Tupac definitely would have had one more fear of death in addition to being reincarnated and that would be the thought of missing his children grow up. One can assume that this responsibility would have caused such a compassionate young man like him to slow his life down considerably. Perhaps his fatherhood would have ultimately caused him to return to the activist roots instilled in him by his mother Afeni Shakur. Maybe he would have begun to transition his burgeoning thug nation into a political party designed to destroy the depressing inner-city circumstances that he bemoaned in his music. He may have even started to slowly abandon the ghetto mentality that he so often celebrated. Can you imagine how impactful it would have been to see Tupac posing for pictures on the cover of magazines with his beautiful black family as opposed to merely showing off his tattoos and jewelry?

The tragedy is that we will never have an answer to any of these questions because he was taken away from us so soon. We never got a chance to see him settle into himself. We never got to see him mature and we never got to see him as a loving father. We can, however, safely say that if he put as much energy into fatherhood as he did into his music then being a good daddy would have been the most powerful trend of all the trends that Tupac started. As is, all we can do is mourn the man whose music continues to influence the world on a daily basis 17 years after his unfortunate demise.

RIP Tupac Shakur

1971-1996

-YB

Notes on Mortality

I read an article from the New York Times today about the ill health of the most beloved figure in the history of South Africa, Mr. Nelson Mandela. According to the article he is very near death. A reality that has caused mixed reviews in the nation that he once ruled. While most people are praying for his health to improve at least one woman has accepted the mortality of the former leader; “It is not easy, but we must think of his pain. He has given us so much. He deserves to rest.” When I came across this statements that was made by a 30-year-old South African woman it startled me a little. Her thoughts are so contrarian only because they are so real. When we agree to resuscitate those who no longer have the desire to live and when we refuse to pull the plug, are we really doing it for them or are we being selfish?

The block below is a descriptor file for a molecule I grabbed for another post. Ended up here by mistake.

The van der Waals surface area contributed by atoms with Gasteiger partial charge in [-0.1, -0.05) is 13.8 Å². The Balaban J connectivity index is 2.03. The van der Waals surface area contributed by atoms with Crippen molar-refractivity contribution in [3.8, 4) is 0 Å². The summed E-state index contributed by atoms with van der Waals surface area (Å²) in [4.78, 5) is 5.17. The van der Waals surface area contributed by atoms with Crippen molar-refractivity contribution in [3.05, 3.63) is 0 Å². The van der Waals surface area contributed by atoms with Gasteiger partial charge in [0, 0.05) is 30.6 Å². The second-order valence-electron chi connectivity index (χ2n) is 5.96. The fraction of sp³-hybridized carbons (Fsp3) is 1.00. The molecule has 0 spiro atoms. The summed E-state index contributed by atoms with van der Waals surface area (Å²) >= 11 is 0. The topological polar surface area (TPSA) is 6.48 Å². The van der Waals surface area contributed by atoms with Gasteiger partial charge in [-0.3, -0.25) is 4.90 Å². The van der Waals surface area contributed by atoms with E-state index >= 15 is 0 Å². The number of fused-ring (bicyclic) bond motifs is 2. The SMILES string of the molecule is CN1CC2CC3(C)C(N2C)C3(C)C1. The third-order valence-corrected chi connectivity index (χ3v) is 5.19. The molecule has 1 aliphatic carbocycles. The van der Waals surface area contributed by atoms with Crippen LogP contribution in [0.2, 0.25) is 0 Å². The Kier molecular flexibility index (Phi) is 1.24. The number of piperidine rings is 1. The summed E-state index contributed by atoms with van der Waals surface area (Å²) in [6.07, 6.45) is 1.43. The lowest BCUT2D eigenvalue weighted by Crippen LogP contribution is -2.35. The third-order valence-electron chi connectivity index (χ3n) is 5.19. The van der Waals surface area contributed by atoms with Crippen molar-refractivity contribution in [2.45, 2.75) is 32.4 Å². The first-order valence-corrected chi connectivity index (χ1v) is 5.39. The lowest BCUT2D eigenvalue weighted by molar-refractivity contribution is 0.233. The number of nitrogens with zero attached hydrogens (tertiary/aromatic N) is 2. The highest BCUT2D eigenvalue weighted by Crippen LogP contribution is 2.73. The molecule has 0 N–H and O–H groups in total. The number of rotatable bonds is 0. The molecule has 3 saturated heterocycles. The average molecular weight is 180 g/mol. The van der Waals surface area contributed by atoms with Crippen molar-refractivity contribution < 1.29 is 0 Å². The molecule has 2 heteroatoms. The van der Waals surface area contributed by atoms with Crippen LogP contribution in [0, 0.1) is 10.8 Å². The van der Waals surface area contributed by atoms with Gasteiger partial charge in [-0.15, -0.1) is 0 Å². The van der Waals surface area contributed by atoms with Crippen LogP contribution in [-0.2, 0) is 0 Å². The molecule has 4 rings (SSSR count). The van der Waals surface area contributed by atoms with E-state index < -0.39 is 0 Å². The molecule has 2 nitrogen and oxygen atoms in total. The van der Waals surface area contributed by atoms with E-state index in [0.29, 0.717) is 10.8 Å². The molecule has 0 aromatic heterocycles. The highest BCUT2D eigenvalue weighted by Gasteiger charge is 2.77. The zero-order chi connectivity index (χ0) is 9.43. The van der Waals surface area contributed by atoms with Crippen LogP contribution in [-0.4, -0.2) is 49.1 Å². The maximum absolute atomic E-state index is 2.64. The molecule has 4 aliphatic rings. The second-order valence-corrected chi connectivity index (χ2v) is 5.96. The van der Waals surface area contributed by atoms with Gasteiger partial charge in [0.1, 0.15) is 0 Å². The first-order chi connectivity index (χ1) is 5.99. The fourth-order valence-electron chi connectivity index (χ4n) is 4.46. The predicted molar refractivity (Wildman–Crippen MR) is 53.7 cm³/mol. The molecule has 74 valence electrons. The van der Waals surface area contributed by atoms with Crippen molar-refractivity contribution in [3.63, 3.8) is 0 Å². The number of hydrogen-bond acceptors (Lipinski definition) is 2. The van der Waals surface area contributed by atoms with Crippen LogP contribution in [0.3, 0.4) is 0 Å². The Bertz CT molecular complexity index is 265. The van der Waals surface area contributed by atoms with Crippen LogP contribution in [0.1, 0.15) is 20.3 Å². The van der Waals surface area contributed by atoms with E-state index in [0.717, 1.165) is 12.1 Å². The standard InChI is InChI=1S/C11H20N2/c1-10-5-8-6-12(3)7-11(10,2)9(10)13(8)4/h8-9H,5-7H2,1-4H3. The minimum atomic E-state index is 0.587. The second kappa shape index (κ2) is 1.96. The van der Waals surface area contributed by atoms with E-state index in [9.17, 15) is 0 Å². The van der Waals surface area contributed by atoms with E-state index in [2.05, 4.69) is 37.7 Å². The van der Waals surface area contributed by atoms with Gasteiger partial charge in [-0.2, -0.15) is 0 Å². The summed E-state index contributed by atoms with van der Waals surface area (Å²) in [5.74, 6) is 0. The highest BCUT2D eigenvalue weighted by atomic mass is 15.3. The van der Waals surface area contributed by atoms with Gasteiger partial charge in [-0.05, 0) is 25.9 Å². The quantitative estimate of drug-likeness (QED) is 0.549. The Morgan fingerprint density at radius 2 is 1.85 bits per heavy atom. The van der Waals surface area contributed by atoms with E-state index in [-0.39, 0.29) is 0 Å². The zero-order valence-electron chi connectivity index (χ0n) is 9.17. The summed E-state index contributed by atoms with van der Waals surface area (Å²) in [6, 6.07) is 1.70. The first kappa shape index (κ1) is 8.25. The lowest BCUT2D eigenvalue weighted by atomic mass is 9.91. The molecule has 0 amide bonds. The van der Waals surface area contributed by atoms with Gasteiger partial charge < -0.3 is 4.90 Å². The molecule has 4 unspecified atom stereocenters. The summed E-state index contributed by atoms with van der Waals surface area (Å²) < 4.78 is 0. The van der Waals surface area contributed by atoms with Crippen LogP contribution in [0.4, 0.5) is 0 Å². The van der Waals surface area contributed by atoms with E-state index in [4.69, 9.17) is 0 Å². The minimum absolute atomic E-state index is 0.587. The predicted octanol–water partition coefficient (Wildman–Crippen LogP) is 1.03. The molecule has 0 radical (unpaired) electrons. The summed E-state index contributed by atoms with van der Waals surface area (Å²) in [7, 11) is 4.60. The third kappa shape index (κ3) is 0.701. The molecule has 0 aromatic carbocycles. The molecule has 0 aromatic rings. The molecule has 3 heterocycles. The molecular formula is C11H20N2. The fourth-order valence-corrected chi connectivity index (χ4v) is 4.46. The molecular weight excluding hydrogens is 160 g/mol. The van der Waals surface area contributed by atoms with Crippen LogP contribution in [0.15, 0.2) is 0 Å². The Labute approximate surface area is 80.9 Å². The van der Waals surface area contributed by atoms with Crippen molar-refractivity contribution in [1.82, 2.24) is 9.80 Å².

If we really believe in heaven after earth then why are we so reluctant to let our loved ones go to paradise? My grandmother suffers. She’s alive and she remembers us and we can still kiss her once smooth but now prickly brown cheeks. We literally keep her alive. We make sure the medical staff at the convalescent home where she lives knows that we’re there and those of us who practice medicine make sure that she is getting optimal care. It makes us feel good when we put them in check. After we make sure they change her catheter and increase her dosage we feel like we’ve done the right thing. The only issue is she no longer wants to live. She’s expressed this to us in very plain terms. She wants it all to be over. We disregard what she says. We disregard the words of the wisest woman we have ever known— our mother, our grandmother, our great-grandmother—because we feel like she no longer knows what’s right. This only causes her to slip further and further into depression.

 

As a society we have been taught that to save the life of an individual is an outstanding deed, however, often times we fail to realize that some people don’t want to be saved. Don’t they have that right? It is a sin for a person to take his or her own life but the bible does not frown upon those that merely allow death to happen. In the case of my grandmother— who used to care for me everyday before I started school. Who taught me the most basic lesson of being a black man in America; “When someone hits you then you hit them back?” Who drug me along with her throughout the entire county of San Francisco on Muni, BART, and on foot—I think our main impetus for not letting her pass on is we don’t want to feel sad. We don’t want to plan a funeral. We don’t want to lose the center of our family. But what about her? Does her opinion of her own life even count anymore? Isn’t it wrong of us to disregard the suffering of another human being so that we sleep better at night?

My grandmother has lived nearly 90 years. She’s perfectly content with the impact that she’s had on this world but we can’t let her go. Even though she is mortal we seem to want her to live forever.

Is it ever ok to just let a person die?

-YB

This is Distortion

 

I thought about someone else the whole time I was with her. It doesn’t make any sense. The young lady who stole my attention isn’t more beautiful, or more dedicated, or more sophisticated. She is only more appealing because she is someone else. My mind runs faster when my body is still. Contentment can be so elusive. Happiness can appear to be so frightening when you’ve made peace with your own misery. When loneliness becomes your most inseparable friend often times you find yourself fighting on his behalf. Trauma from bad relationships can lead to emotional suicide and emotional suicide will always result in self-sabotage.

 

In a strange rearrangement of expectations the perfect lady can become a complete nightmare. Then one seeks to make her imperfect by all means. It is only then that a man can truly love her. Only when the subject of his passion is placed solidly underneath his foot. Only when she becomes weak enough for his love to become visible. He can still make out her image in the ripples of the tide. Her face is less clear but her heart is more tangible than it has ever been.

 

This is distortion.

 

-YB